The Caucasus has acted a vital conduit between the Iranian plateau-Eastern Anatolia axis and Eastern Europe. The photo survey below illustrates the legacy of Iran’s ancient Zoroastrian religion and the Cult of Mithras in the Caucasus.
[Click to Enlarge] The main fire altar at the Atash-kade (Zoroastrian Fire-Temple) of Baku in the Republic of Azerbaijan (known as Arran and the Khanates until 1918) (Picture Source: Panoramio). This site is now registered with UNESCO as a world heritage site.
[Click to Enlarge] The Temple of Garni in Armenia. An example of Classical Armenian architecture bearing a Hellenic inspiration, this Temple was first ordered to be built in dedication to Mithras by Tiridates I in approximately 66 CE. The god Mithras in time became merged with the Sol Invictus (Unconquered Sun) of the Roman Empire (Picture Source: Skyscraper City).
[Click to Enlarge] Remains of an “Atash-kade” (Zoroastrian fire-temple) undergoing repairs in Georgia. The cultural ties between Iran and the Caucasus stretch back for thousands of years (Picture courtesy of Dr. David Khoupenia with caption from Kaveh Farrokh’’s lectures at the University of British Columbia’s Continuing Studies Division – also presented at Stanford University’s WAIS 2006 Critical World Problems Conference Presentations on July 30-31, 2006). For more on the topic of Zoroastrian fire temples in Georgia see Payvand News of Iran: The Northernmost Zoroastrian Fire Temple in the World (in the Republic of Georgia).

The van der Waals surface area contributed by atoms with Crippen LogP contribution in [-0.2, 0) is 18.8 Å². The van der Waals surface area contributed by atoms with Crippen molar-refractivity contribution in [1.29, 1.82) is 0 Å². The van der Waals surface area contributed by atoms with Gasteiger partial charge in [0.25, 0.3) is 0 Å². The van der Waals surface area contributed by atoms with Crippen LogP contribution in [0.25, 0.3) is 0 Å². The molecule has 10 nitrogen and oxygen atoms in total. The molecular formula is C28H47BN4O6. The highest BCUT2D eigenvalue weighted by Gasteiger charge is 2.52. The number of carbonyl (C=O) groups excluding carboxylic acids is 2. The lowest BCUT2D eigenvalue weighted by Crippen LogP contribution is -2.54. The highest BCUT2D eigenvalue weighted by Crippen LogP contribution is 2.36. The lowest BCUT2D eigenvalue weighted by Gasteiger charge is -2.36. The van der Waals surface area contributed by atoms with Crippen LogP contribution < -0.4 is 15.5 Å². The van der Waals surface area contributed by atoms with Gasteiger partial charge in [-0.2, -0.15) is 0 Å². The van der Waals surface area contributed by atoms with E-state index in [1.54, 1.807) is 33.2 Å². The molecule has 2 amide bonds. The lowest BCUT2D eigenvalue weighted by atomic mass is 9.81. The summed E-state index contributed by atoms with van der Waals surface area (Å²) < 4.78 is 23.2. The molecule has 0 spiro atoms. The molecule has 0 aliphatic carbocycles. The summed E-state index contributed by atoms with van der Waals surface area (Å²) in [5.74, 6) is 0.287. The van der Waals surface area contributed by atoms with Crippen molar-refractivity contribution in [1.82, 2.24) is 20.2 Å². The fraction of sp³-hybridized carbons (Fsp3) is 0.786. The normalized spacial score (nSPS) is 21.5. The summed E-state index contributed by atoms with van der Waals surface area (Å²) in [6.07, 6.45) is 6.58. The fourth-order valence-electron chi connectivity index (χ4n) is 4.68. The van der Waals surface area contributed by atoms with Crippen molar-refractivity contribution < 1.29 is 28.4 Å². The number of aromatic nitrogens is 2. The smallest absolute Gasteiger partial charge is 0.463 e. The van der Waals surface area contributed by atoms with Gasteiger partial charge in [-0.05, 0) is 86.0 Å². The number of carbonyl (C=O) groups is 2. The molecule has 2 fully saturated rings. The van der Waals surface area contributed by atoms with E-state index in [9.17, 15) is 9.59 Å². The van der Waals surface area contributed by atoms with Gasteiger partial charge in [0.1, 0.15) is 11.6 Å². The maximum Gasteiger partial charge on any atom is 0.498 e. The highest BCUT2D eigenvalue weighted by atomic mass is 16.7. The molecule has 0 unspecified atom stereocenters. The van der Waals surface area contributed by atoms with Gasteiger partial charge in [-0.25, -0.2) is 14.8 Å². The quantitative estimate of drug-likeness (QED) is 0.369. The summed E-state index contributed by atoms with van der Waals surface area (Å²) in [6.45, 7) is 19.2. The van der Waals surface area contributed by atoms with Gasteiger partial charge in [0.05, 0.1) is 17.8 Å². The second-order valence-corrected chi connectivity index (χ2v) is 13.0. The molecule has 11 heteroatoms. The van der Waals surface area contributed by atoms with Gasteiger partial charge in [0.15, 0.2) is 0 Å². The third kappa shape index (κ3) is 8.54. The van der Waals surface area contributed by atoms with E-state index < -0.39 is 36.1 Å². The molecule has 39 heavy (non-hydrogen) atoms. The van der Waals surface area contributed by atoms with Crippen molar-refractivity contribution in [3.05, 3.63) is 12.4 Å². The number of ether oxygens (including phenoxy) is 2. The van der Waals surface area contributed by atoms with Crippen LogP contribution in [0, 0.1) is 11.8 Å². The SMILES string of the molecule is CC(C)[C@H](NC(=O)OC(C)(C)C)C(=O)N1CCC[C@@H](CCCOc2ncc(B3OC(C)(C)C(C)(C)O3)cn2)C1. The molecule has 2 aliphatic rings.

[Click to Enlarge] Another view of the UNESCO registered Atash-kade (Zoroastrian Fire-Temple) of Baku (Picture Source: TravelPro).
A close-up view of the ruins of the citadel of Armazi in Georgia. It is possible that the term “Armazi” is derived from Iranic “Mazda” or “Ahura-Mazda”, the primary spiritual deity of the Zoroastrian faith (Picture Source: Iranboom).
[Click to Enlarge] Pictures of a Medieval Armenian Church at Goshavank sent to Kavehfarrokh.com by Professor George Nercessian (see article: “Professors Curatolia and Scaria: Dome Architecture and Europe“). This was built on the remains of cyclopean walls, where a Zoroastrian fire temple (Armenian Atrushan =Iranian Atar-Roshan) originally stood. There are many similar sites in Armenia where Churches were built on top of Zoroastrian fire temples (Pictures courtesy of Professor George Narcessian). For more on the topic of Armenian-Zoroastrian fire temples consult CAIS: The Armenian Fire Temple of Ani.